Nikolai turned his broad back to Orlov and concentrated on his men. Lieutenant Stepan Ilyich Orlov of the NKVD stood for a moment and gathered his thoughts, then nodded his head stiffly in a grudging acceptance of Nikolai’s words.
"Comrade Colonel." He muttered through clenched teeth.
Then he got into the jeep and Sorokin drove out of the compound, the other jeeps and GAZ truck following behind, jolting over the uneven ground.
Nikolai watched them go, Naran Ivanova beside him, the little sergeant frowning with concern. They stood quietly for a moment as the NKVD disappeared along the road into the cover of the trees, then Naran sighed.
"Colonel …" she said, her voice low. She looked up at Nikolai. "Would you have shot him? Really?"
Nikolai looked down at her, struck by the dark pools of her eyes, and he thought of Rivka, how wonderful she was and how much he loved her.
"Yes, little one, I’d have shot him. Without a second thought. Still," he added, his eyes turning once more to his men. "They’ll be back, despite my warnings. The NKVD … they always come back …" he said, almost as an afterthought. "And someone’s going to end up covered in shit, I have no doubt." He ran a big, gloved hand over the back of his neck, working out the tension knots. "Righto, Sergeant. Let’s go and see what those bastards were trying to hide, hey?"
Junior Sergeant Naran Ivanova nodded hesitantly and smiled.
Nikolai gave her a steely grin and clapped her gently on the shoulder, then led the way over the frozen, rutted compound and up the two steps into the camp’s administration block.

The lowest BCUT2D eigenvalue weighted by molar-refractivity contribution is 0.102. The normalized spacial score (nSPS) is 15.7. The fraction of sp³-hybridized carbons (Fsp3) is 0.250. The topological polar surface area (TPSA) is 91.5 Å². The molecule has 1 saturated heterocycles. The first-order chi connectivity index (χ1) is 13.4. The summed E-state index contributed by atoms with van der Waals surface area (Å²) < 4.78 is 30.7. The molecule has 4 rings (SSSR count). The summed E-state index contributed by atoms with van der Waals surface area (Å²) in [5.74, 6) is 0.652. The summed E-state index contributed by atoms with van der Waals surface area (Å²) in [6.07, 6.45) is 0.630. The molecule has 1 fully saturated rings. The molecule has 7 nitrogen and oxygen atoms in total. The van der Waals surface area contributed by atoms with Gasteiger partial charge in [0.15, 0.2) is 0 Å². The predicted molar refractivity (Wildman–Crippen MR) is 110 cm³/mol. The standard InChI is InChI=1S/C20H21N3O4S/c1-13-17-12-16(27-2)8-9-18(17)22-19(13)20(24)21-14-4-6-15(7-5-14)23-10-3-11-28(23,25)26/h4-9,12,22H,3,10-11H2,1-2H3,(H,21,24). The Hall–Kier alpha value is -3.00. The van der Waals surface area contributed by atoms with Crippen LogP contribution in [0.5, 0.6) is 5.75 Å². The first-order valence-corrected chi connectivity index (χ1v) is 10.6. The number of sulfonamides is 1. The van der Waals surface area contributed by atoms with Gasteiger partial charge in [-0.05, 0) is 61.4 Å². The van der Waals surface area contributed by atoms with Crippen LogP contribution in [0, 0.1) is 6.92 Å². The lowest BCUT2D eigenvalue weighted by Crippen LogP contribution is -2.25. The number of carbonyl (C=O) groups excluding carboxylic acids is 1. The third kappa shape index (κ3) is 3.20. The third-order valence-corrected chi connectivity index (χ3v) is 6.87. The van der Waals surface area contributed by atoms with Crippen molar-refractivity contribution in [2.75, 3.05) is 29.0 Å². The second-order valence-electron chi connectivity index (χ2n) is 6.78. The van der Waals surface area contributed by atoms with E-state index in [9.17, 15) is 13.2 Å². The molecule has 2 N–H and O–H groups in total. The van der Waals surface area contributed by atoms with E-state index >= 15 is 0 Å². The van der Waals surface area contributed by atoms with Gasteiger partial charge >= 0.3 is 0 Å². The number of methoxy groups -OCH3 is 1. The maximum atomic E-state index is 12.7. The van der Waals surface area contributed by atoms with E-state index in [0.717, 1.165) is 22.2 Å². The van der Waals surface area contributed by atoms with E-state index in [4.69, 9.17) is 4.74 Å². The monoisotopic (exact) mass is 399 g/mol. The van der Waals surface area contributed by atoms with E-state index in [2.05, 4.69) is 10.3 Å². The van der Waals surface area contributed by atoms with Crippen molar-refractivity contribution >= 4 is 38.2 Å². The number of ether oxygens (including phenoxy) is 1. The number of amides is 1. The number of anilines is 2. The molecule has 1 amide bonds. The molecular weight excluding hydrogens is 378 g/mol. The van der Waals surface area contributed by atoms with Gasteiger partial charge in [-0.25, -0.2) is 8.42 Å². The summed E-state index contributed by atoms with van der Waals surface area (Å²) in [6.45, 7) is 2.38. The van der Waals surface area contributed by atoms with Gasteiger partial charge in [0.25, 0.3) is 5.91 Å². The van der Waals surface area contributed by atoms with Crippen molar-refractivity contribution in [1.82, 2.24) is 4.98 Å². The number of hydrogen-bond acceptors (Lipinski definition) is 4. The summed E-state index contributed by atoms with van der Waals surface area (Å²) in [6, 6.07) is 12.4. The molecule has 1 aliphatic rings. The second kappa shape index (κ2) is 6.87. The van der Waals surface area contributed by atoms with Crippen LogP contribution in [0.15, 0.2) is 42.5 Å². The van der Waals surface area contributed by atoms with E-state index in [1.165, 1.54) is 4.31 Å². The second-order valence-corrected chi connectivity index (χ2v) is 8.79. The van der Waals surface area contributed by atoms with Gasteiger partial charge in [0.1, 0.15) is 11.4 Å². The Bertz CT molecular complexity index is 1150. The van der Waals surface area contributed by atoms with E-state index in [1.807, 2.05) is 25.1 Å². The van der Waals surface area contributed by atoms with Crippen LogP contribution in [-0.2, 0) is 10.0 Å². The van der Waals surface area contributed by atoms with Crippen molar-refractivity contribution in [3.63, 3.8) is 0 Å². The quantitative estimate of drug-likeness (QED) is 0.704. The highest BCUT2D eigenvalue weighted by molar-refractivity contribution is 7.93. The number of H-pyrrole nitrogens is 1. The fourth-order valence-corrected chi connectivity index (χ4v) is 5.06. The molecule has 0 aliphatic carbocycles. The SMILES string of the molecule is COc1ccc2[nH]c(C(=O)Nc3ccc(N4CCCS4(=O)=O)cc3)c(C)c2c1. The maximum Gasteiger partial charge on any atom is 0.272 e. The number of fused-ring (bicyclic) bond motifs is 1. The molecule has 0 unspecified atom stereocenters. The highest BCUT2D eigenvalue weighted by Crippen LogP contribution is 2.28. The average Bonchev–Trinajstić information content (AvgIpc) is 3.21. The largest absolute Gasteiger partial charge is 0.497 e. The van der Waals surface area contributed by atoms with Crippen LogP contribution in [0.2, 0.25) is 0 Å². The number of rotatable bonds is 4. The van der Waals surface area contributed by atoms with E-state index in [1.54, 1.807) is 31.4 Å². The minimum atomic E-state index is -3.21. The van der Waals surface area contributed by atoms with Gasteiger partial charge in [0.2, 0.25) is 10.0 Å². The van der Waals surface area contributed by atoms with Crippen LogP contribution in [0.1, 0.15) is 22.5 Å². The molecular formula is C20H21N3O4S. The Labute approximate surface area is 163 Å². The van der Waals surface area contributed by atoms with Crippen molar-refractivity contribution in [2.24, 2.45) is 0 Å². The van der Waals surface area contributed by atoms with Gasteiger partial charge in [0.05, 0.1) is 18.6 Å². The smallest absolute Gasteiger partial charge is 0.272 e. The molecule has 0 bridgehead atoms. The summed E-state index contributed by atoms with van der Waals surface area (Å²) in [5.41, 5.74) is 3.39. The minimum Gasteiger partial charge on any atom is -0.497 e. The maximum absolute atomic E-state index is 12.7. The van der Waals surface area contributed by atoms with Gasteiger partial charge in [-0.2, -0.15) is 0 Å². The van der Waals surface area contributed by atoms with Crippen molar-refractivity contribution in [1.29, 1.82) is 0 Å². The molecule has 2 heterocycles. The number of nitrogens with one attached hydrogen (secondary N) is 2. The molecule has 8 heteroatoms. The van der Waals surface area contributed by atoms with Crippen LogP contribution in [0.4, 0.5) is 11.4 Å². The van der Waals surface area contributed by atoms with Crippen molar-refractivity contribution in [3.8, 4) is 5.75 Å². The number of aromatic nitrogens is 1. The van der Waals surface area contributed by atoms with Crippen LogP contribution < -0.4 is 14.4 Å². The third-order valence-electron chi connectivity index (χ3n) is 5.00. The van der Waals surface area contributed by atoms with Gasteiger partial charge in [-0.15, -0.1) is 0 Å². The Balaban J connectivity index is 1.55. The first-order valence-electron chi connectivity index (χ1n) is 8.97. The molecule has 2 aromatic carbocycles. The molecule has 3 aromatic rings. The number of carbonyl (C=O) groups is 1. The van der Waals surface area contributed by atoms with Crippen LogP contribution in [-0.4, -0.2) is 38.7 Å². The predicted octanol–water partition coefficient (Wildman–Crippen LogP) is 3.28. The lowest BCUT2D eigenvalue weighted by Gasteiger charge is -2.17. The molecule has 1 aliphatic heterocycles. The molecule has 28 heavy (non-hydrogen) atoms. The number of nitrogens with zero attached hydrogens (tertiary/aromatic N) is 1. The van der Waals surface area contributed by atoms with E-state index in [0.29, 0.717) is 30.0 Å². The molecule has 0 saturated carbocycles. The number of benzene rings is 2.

The offices were in turmoil, with paperwork scattered everywhere and much of the furniture smashed or flung about as though the German staff had tried to get out of the building as quickly as possible – which, Nikolai realised, was quite probably exactly what had happened as the Soviet army advanced on the city.
Leaving Lubov and Naran in charge of organising guards and investigating the rest of the camp, Nikolai found a room at the end of a corridor that was obviously the Kommandant’s office. He took off his hat and settled down into the comfortable chair and studied the office, trying to get a feel for the man who had held the lives – and deaths – of so many in his hands. It was a neat room, spartan … the room of a disciplinarian. There were no photographs or personal items, and no marks on the dull beige walls to show where photographs may have hung. It was a cold room. A soulless room. Placing the file that had been given to him by Chekurda on the leather-covered desk, he opened it once more. The Kommandant was a man called SS Obersturmbahnfuhrer Paul von Radomski.
He sat there for three hours, occasionally looking through filing cabinets and rifling in the files the NKVD had been in such haste to remove. But it wasn’t until it was nearing dusk on this cold, dull day that he found what he was looking for in a file tucked into an anonymous pile of papers concerning guard rotas and orders. It was a small, undistinguished piece of paper, nothing but a flimsy official copy from a memo book … but its contents made Nikolai Koulikov’s heart lurch in his chest. This was it. This was what he needed, the proof to hang every German soldier and Ukranian militiaman that had ever been in Syrets Concentration Camp.
1. Operational Situation Report USSR No. 106
In agreement with the city military command, all the Jews of Kiev were
ordered to appear at a certain place on Monday, 29 September, by 6 o'clock.
This order was publicized by posters all over the town by members of the
newly organized Ukrainian militia. At the same time, oral information was
passed that all the Jews of Kiev would be moved to another place. In
cooperations with the HQ of EGC and two Kommandos of the police regiment
South, Sonderkommando 4a executed 33,771 Jews on September 29 and 30.